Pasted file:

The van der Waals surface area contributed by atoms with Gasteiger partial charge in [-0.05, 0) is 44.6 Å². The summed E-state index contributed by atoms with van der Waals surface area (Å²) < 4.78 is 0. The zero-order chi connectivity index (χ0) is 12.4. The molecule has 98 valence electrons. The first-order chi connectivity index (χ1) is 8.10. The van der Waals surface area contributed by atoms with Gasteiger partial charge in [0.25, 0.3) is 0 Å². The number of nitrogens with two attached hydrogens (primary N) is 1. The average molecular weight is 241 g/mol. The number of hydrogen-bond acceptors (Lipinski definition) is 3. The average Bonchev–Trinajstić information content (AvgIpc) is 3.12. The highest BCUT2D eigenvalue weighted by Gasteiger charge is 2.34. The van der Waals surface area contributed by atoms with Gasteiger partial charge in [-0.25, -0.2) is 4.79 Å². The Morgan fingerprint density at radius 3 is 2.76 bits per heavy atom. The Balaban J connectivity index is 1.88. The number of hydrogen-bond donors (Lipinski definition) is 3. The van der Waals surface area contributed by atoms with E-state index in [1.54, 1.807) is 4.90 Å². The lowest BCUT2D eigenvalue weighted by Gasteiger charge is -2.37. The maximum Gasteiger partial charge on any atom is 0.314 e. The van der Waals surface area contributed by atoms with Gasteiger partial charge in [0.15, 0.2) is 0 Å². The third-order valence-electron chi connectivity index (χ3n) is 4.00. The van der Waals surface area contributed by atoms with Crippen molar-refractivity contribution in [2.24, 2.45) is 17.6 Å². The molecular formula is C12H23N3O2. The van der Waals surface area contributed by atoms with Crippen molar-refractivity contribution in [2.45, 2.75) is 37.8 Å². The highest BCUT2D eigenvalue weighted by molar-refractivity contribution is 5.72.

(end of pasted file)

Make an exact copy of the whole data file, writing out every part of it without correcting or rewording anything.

The van der Waals surface area contributed by atoms with Gasteiger partial charge in [-0.05, 0) is 44.6 Å². The summed E-state index contributed by atoms with van der Waals surface area (Å²) < 4.78 is 0. The zero-order chi connectivity index (χ0) is 12.4. The molecule has 98 valence electrons. The first-order chi connectivity index (χ1) is 8.10. The van der Waals surface area contributed by atoms with Gasteiger partial charge in [0.25, 0.3) is 0 Å². The number of nitrogens with two attached hydrogens (primary N) is 1. The average molecular weight is 241 g/mol. The number of hydrogen-bond acceptors (Lipinski definition) is 3. The average Bonchev–Trinajstić information content (AvgIpc) is 3.12. The highest BCUT2D eigenvalue weighted by Gasteiger charge is 2.34. The van der Waals surface area contributed by atoms with Gasteiger partial charge in [-0.25, -0.2) is 4.79 Å². The Morgan fingerprint density at radius 3 is 2.76 bits per heavy atom. The Balaban J connectivity index is 1.88. The number of hydrogen-bond donors (Lipinski definition) is 3. The van der Waals surface area contributed by atoms with E-state index in [1.54, 1.807) is 4.90 Å². The lowest BCUT2D eigenvalue weighted by Gasteiger charge is -2.37. The maximum Gasteiger partial charge on any atom is 0.314 e. The van der Waals surface area contributed by atoms with Gasteiger partial charge in [0.15, 0.2) is 0 Å². The third-order valence-electron chi connectivity index (χ3n) is 4.00. The van der Waals surface area contributed by atoms with Crippen molar-refractivity contribution in [2.24, 2.45) is 17.6 Å². The molecular formula is C12H23N3O2. The van der Waals surface area contributed by atoms with Crippen molar-refractivity contribution in [2.45, 2.75) is 37.8 Å². The highest BCUT2D eigenvalue weighted by molar-refractivity contribution is 5.72.